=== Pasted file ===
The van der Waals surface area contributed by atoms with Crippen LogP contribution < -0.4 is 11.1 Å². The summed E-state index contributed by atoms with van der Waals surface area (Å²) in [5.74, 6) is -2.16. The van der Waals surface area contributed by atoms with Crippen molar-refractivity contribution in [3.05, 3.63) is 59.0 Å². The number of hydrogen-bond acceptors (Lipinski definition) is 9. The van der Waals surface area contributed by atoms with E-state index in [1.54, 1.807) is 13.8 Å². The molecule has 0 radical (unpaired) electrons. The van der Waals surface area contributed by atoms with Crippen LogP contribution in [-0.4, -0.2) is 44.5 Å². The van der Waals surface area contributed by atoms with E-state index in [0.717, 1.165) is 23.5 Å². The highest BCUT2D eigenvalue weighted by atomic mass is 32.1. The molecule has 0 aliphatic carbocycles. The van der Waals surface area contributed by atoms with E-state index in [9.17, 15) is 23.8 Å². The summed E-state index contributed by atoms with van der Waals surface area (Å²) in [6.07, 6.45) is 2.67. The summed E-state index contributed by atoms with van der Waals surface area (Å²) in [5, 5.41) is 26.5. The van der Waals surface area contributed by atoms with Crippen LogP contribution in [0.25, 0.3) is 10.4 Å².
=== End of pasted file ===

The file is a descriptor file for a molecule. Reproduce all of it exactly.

The van der Waals surface area contributed by atoms with Crippen LogP contribution < -0.4 is 11.1 Å². The summed E-state index contributed by atoms with van der Waals surface area (Å²) in [5.74, 6) is -2.16. The van der Waals surface area contributed by atoms with Crippen molar-refractivity contribution in [3.05, 3.63) is 59.0 Å². The number of hydrogen-bond acceptors (Lipinski definition) is 9. The van der Waals surface area contributed by atoms with E-state index in [1.54, 1.807) is 13.8 Å². The molecule has 0 radical (unpaired) electrons. The van der Waals surface area contributed by atoms with Crippen LogP contribution in [-0.4, -0.2) is 44.5 Å². The van der Waals surface area contributed by atoms with E-state index in [0.717, 1.165) is 23.5 Å². The highest BCUT2D eigenvalue weighted by atomic mass is 32.1. The molecule has 0 aliphatic carbocycles. The van der Waals surface area contributed by atoms with E-state index in [9.17, 15) is 23.8 Å². The summed E-state index contributed by atoms with van der Waals surface area (Å²) in [6.07, 6.45) is 2.67. The summed E-state index contributed by atoms with van der Waals surface area (Å²) in [5, 5.41) is 26.5. The van der Waals surface area contributed by atoms with Crippen LogP contribution in [0.25, 0.3) is 10.4 Å².